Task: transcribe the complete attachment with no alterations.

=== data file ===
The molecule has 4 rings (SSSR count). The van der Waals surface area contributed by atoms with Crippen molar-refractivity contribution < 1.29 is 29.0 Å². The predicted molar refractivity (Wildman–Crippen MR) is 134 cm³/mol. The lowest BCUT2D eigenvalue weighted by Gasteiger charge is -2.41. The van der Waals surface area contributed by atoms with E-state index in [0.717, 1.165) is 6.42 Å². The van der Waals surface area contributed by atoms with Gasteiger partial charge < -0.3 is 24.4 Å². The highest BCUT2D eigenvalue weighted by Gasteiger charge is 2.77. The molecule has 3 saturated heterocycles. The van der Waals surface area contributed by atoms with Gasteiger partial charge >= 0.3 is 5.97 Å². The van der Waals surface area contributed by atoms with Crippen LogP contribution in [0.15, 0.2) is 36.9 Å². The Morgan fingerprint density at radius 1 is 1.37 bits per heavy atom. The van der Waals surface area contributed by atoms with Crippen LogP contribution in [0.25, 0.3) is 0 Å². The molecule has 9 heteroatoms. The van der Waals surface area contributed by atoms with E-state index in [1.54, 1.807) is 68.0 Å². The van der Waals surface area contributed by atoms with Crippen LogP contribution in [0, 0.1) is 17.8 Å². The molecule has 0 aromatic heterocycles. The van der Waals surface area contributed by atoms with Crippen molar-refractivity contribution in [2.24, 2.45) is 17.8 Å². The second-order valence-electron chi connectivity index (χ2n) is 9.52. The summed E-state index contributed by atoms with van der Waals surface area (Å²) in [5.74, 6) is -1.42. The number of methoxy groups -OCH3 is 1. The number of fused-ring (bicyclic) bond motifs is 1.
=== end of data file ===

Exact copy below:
The molecule has 4 rings (SSSR count). The van der Waals surface area contributed by atoms with Crippen molar-refractivity contribution < 1.29 is 29.0 Å². The predicted molar refractivity (Wildman–Crippen MR) is 134 cm³/mol. The lowest BCUT2D eigenvalue weighted by Gasteiger charge is -2.41. The van der Waals surface area contributed by atoms with E-state index in [0.717, 1.165) is 6.42 Å². The van der Waals surface area contributed by atoms with Gasteiger partial charge < -0.3 is 24.4 Å². The highest BCUT2D eigenvalue weighted by Gasteiger charge is 2.77. The molecule has 3 saturated heterocycles. The van der Waals surface area contributed by atoms with Gasteiger partial charge >= 0.3 is 5.97 Å². The van der Waals surface area contributed by atoms with Crippen LogP contribution in [0.15, 0.2) is 36.9 Å². The Morgan fingerprint density at radius 1 is 1.37 bits per heavy atom. The van der Waals surface area contributed by atoms with Crippen LogP contribution in [0.25, 0.3) is 0 Å². The molecule has 9 heteroatoms. The van der Waals surface area contributed by atoms with E-state index in [1.54, 1.807) is 68.0 Å². The van der Waals surface area contributed by atoms with Crippen LogP contribution in [0, 0.1) is 17.8 Å². The molecule has 0 aromatic heterocycles. The van der Waals surface area contributed by atoms with Crippen molar-refractivity contribution in [2.24, 2.45) is 17.8 Å². The second-order valence-electron chi connectivity index (χ2n) is 9.52. The summed E-state index contributed by atoms with van der Waals surface area (Å²) in [5.74, 6) is -1.42. The number of methoxy groups -OCH3 is 1. The number of fused-ring (bicyclic) bond motifs is 1.